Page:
By Kenan Trebincevic.
I applaud Michelle Obama’s recent fitness campaign, “Let’s Move,” to combat child obesity. However, as everyone goes back to school, we have to remember that kids should also exercise moderation in exercising. Injuries from overtraining have been on a steep rise in the U.S., according to the American Academy of Pediatrics. Over the past two decades, the number of youths in organized sports has grown exponentially. Between 30 and 40 million youngsters ages 6-18 participate in athletics. Unfortunately, this is causing youthful injuries to rise as well.
As a 34-year-old Manhattan physical therapist, I’ve seen many repeat offenders who keep coming back for the same injury throughout their high school soccer or Little League careers. As someone who once played sports all year long, I wondered why I never had such repetitive stress injuries, ligament ruptures, or stress fractures. Growing up in Bosnia—where my father was an athletic trainer—my brother and I never hurt ourselves athletically. In retrospect, I realize it was because my dad encouraged us to be careful and diverse. We never spent hours on the same sport in the same day. Instead we swam, ran, shot hoops, and took karate lessons.
My family was exiled during the Balkan War in 1993, and I partly attribute our miraculous survival to the healthy eating and exercise practices my parents taught us. Our family was lucky to be sponsored by the Connecticut Interfaith Council. After school in Stratford and later at college in Hartford, I ran, played baseball, football, and soccer and did weight training. None of my friends or former teammates had repetitive problems or needed Physical Therapy either.
Overuse injuries are responsible for half of all damage done to middle and high school students. 62 percent occur during practice. This is partly because parents and coaches don’t insist on using the same safety precautions while practicing as they do during the game. 20 percent of children ages 8-12 and 45 percent of 13-14 year olds will have arm pain during a single baseball season.
It’s important that doctors, coaches, and physical therapists work together to identify at-risk players. Dr. Andrew Price, a New York pediatric orthopedist colleague I admire, suggested the culprit responsible for the rising harm is sport specialization. This obsessive focus on one sport is a growing epidemic responsible for an estimated two million injuries and 500,000 doctor visits each year. Over-specialization happens when a student decides not to change up their workout or play multiple sports, but only stick to the same daily routine to excel at one. Playing only football, hockey, basketball, soccer, or swimming—in year-round training competitions—is becoming more common.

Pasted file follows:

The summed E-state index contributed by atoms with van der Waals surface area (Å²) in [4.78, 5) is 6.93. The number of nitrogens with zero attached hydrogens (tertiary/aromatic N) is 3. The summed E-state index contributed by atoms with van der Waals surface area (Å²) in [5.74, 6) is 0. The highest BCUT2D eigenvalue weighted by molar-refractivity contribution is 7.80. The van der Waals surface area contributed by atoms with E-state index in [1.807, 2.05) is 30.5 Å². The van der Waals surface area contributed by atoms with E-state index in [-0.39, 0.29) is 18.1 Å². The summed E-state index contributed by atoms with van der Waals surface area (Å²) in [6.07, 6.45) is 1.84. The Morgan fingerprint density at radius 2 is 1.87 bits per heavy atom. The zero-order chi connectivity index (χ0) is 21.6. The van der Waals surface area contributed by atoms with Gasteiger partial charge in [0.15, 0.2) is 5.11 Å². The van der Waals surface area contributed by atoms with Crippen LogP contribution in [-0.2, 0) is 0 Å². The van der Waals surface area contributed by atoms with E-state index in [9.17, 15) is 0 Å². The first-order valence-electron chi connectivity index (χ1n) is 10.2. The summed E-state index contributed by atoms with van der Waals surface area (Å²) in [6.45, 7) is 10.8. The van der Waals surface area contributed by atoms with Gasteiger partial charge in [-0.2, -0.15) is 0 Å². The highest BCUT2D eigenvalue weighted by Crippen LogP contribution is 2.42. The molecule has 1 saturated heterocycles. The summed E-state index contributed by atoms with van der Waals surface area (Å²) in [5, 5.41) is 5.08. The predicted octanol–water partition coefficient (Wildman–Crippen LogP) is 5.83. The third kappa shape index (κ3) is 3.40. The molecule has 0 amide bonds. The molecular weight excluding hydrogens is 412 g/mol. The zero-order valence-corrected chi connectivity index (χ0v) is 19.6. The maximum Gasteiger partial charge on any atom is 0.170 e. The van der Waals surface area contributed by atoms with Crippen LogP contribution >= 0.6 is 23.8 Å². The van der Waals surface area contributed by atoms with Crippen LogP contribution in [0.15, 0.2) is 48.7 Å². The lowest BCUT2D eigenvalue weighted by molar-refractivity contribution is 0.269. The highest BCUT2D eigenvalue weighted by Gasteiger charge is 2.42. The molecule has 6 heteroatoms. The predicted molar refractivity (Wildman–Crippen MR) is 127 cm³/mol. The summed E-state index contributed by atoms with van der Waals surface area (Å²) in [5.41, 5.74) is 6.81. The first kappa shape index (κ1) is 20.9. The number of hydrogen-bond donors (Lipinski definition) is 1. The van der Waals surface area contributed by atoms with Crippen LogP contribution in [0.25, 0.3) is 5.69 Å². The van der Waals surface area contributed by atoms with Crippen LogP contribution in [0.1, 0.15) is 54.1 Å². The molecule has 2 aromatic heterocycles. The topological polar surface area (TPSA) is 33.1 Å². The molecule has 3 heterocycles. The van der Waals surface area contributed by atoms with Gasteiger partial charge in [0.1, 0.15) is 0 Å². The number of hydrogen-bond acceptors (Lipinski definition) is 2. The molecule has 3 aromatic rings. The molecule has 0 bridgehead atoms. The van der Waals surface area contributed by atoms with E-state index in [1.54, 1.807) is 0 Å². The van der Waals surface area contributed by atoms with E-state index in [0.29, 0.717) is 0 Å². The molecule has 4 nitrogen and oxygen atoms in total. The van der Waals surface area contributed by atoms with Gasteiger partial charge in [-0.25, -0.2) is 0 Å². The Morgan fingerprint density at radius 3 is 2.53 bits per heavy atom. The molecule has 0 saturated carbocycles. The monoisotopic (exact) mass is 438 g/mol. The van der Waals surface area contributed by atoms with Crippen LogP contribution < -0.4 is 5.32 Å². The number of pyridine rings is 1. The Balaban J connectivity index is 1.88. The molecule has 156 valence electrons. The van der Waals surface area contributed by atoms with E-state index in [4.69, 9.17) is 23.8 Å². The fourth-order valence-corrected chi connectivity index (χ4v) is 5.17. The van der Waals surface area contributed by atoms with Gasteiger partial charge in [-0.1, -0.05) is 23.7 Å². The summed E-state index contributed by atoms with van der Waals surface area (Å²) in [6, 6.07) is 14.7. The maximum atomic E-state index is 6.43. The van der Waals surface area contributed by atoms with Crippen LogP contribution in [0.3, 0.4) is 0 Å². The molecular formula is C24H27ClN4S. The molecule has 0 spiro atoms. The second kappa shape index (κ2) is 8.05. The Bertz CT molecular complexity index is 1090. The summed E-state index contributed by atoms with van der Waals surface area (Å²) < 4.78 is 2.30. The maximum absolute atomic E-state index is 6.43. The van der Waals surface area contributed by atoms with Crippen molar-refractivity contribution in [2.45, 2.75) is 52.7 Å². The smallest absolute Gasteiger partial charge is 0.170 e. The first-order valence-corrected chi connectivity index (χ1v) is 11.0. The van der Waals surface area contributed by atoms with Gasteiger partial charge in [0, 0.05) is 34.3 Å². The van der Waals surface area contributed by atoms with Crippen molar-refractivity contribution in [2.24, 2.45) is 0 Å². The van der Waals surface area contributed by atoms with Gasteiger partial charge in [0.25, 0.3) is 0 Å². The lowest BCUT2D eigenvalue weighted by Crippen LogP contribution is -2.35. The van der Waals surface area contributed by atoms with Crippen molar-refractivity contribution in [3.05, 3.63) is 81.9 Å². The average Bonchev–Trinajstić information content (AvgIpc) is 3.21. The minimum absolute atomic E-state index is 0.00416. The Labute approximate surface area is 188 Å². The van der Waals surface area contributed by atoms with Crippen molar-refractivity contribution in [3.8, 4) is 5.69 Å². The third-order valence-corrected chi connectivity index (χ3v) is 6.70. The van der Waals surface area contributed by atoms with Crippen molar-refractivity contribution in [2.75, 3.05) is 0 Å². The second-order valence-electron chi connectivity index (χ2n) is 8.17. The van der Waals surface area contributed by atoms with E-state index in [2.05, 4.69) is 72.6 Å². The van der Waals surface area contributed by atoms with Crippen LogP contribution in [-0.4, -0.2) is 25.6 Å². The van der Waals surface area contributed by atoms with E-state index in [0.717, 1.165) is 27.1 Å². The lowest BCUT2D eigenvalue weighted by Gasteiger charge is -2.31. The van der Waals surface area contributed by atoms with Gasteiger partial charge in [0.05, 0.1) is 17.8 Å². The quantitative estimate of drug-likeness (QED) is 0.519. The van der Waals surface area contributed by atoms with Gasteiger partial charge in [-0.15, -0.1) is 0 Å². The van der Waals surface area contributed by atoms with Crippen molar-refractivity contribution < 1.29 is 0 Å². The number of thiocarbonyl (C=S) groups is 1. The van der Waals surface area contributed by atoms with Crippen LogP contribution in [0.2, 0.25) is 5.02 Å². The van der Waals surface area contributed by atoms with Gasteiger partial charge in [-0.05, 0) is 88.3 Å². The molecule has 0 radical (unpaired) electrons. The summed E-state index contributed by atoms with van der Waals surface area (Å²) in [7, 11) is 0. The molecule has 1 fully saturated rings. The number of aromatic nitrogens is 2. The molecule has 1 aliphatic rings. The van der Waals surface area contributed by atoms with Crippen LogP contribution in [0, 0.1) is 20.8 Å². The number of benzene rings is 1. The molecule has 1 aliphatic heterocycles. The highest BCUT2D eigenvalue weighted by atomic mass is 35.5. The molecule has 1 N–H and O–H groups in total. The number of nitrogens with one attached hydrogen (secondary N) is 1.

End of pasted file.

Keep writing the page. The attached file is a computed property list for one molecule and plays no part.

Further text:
Most don’t realize that, depending on the sport, only 0.2% to 0.5% of athletic aspirants ever make it to the professional level. Unfortunately, the media over-covers elite athletes like LeBron James, emphasizing his $450 million worth as the NBA star of the Cleveland Cavaliers. Yet at 30, James has had recent knee and back injuries that could, with one bad step or a fall, force him into retirement before he’s 35. Famous players aren’t necessarily the best role models for all youngsters to follow.
The American Academy of Pediatrics stresses that young athletes who participate in a variety of sports have fewer injuries and play longer than those specializing before puberty. Studies suggest that one should not specialize until age 13 or 14. Yet kids as young as nine come to me for perpetual shoulder and knee injuries induced by continual activity, inadequate training, and improper warm-ups.
Being a multi-sport athlete helps develop mobility, stability, and strength in both the upper and lower body. However, choose two sports that require different skills, such as hockey and swimming. I used to divide my summer workouts between outdoor basketball, baseball, and football. I loved soccer, swam with friends, roller-bladed, and played tag. This well-balanced array of activities gave my joints and muscles adequate rest and kept me fit and injury-free decades later. Like the Obamas—both in good shape in their fifties—the goal should be overall health and longevity.
Kenan Trebincevic is a physical therapist at Performance Physical Therapy in Midtown, and is a co-author with Susan Shapiro of the memoir, “The Bosnia List” (Penguin 2014).